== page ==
|Press Release 15 May 2003
The total income earned from overseas students in Ireland this year will be over 300 million euros (Stg£200 million), a North/South higher education conference in Ballyconnell, Co Cavan has heard.
A survey by the International Education Board Ireland (IEBI) of 27 higher education institutions in the Republic of Ireland showed that in 2002-2003, overseas students – both EU and non-EU – generated nearly 111 million euros in fees and other charges to those institutions,IEBI chief executive Mr John Lynch told the two-day conference at the Slieve Russell Hotel (Thursday 15th-Friday 16th May).
When an estimated annual expenditure per student of 9,500 euros on accommodation and other living expenses is added, this rises to 259 million euros. There were just under 16,000 overseas students in the Republic in 2002-2003 (both in publicly funded universities and institutes of technology and private colleges), according to the IEBI survey.
The situation in Northern Ireland has not been surveyed, but the IEBI estimates that the income generated by just over 5,000 students from Britain, the Republic of Ireland and overseas, including living expenses, is around 82 million euros. The IEBI was set up by the Irish government in 1992 to market the Irish education sector internationally; most of its work is on behalf of higher education institutions in the Republic of Ireland.
Mr Lynch said that there were “great opportunities for Irish educational institutions, working in partnership, to further increase their share of the ever growing international education market. This is important for the universities and colleges, both as a source of substantial revenue and for their visibility in an increasingly international educational environment. It is also important for the positioning of our economies in a knowledge-based global economy and for the future employment prospects of our graduates, both at home and abroad.”
The conference’s briefing paper points out that New Zealand, a country whose population and resources are comparable to Ireland, has over the past 10 years built up a 730 million euro annual business in international students, mostly from Asia, making it the country’s biggest foreign exchange earner, ahead of both wool and wine.
The conference’s keynote speaker, Ms Lindy Hyam, Chief Executive of IDP Australia, one of the world’s leading international education promoters, outlined some of the factors behind Australia’s success in this area:
“16 years ago there were just 7,800 international students enrolled in Australian universities. Today there are more than 150,000 in all modes of study. Across all education sectors in Australia it is estimated that there are close to a quarter of million students from overseas. Australia’s success in attracting international students to its shores is recognised and acknowledged around the world.”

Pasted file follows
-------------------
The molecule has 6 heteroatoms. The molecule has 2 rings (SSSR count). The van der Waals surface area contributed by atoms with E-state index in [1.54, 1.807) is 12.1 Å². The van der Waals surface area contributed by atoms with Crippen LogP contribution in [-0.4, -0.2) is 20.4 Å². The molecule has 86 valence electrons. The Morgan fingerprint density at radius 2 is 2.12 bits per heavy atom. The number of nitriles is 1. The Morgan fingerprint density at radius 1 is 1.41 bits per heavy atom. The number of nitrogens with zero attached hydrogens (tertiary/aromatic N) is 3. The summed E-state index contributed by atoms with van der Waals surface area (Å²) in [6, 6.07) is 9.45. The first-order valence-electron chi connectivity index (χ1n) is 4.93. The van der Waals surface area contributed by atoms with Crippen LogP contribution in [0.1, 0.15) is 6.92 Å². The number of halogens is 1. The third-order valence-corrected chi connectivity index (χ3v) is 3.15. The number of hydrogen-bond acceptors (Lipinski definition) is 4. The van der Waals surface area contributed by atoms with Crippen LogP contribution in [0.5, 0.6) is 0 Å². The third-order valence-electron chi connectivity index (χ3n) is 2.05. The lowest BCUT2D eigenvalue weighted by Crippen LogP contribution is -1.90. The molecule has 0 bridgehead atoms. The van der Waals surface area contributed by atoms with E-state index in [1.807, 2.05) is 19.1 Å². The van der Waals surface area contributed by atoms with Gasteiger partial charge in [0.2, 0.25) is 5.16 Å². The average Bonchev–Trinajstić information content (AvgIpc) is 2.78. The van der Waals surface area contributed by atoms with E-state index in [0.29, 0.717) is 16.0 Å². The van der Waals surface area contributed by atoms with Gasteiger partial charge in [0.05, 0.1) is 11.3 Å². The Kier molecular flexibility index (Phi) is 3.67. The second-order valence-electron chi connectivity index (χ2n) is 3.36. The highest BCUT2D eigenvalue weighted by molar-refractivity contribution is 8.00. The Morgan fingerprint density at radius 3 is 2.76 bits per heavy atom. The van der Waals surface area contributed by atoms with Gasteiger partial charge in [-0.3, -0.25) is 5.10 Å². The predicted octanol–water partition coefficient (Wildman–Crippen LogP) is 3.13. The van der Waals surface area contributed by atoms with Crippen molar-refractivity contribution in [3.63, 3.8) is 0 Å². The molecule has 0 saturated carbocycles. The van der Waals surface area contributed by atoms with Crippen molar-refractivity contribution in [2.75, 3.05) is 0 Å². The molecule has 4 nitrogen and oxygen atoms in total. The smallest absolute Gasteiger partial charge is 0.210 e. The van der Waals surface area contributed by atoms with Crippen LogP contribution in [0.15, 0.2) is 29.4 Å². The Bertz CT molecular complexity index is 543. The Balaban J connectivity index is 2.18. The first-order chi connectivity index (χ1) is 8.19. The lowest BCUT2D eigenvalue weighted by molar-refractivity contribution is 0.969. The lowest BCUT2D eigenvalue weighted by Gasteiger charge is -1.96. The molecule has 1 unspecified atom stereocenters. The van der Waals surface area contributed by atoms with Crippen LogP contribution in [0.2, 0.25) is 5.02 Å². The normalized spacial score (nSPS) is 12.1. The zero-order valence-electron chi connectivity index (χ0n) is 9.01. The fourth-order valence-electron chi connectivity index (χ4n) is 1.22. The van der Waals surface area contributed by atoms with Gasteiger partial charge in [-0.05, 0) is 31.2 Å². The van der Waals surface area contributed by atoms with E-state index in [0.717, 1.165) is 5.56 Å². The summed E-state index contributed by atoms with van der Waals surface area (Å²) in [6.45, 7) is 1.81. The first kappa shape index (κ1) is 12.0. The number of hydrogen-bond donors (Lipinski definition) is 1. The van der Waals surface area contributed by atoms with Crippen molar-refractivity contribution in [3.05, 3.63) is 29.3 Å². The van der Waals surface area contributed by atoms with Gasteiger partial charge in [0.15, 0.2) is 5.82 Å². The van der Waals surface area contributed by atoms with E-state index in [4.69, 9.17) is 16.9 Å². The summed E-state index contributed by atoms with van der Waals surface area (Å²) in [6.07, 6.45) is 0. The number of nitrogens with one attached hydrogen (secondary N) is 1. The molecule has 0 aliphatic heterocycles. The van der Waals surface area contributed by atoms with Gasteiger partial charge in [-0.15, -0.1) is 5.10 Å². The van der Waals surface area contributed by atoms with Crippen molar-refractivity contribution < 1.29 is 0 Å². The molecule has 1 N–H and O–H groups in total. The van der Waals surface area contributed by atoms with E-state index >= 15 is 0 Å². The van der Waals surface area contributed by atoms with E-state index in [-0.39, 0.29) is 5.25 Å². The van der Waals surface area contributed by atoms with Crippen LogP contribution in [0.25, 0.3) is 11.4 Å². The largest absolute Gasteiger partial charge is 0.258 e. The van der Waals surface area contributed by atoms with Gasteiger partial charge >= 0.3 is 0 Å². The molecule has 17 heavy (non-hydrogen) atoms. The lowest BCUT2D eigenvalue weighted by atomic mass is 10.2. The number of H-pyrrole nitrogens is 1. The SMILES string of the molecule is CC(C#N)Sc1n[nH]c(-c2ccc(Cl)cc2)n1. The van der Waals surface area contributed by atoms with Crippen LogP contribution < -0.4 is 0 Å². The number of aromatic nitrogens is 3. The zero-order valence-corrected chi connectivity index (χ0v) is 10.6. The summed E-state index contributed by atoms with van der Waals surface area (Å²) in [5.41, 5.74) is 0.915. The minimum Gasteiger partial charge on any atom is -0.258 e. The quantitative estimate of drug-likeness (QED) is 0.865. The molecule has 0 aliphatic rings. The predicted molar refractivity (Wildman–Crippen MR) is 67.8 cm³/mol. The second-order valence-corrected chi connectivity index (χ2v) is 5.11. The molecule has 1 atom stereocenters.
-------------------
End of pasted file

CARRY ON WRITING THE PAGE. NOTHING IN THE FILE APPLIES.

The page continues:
Ms Hyam continued: “Australia’s achievements in the international education industry are the result of a range of factors including government policies which have encouraged internationalisation, natural geographical advantages, a clear focus on meeting the needs of various markets, and close ties with Asia – the source of most of the world’s international students.”
“ We are convinced that global demand for international education will remain strong over the next 20-25 years and will continue to outstrip the supply of places internationally. There is clearly room in the global market place for many players. The challenges we all face will include meeting changing demands, ensuring diversity, providing access, and encouraging the two-way flow of students globally.”
The Minister of State at the Department of Education and Science, Ms Sile de Valera TD, opening the conference, said: “The theme of this conference is an important one, covering as it does both the internationalisation of education and the capacity of the island of Ireland to attract overseas students to its education institutions. In order to attract these students we will need a reputation for excellence, a welcoming atmosphere, high demand courses and top class resources – all of these challenge the universities and other higher education institutions. It is a challenge which provides opportunities for mutually beneficial co-operation. The benefits of a joint approach will ensure that Ireland is placed at the forefront in attracting overseas students.”
The conference – entitled ‘International Education: A Capacity Builder for the Island of Ireland?’- has been organised on behalf of the Department of Education and Science (Dublin), the Department for Employment and Learning (Belfast) and the IEBI by the Centre for Cross Border Studies. It addresses the question of whether there are advantages to be gained from the higher education sectors on the island of Ireland working together to promote their institutions to overseas students and, if so, what form this joint promotional effort should take. It is the second of six such conferences organised by the Centre for Cross Border Studies on opportunities for North/South higher education co-operation on the island of Ireland.
Andy Pollak, director, Centre for Cross Border Studies, Armagh
May 15, 2003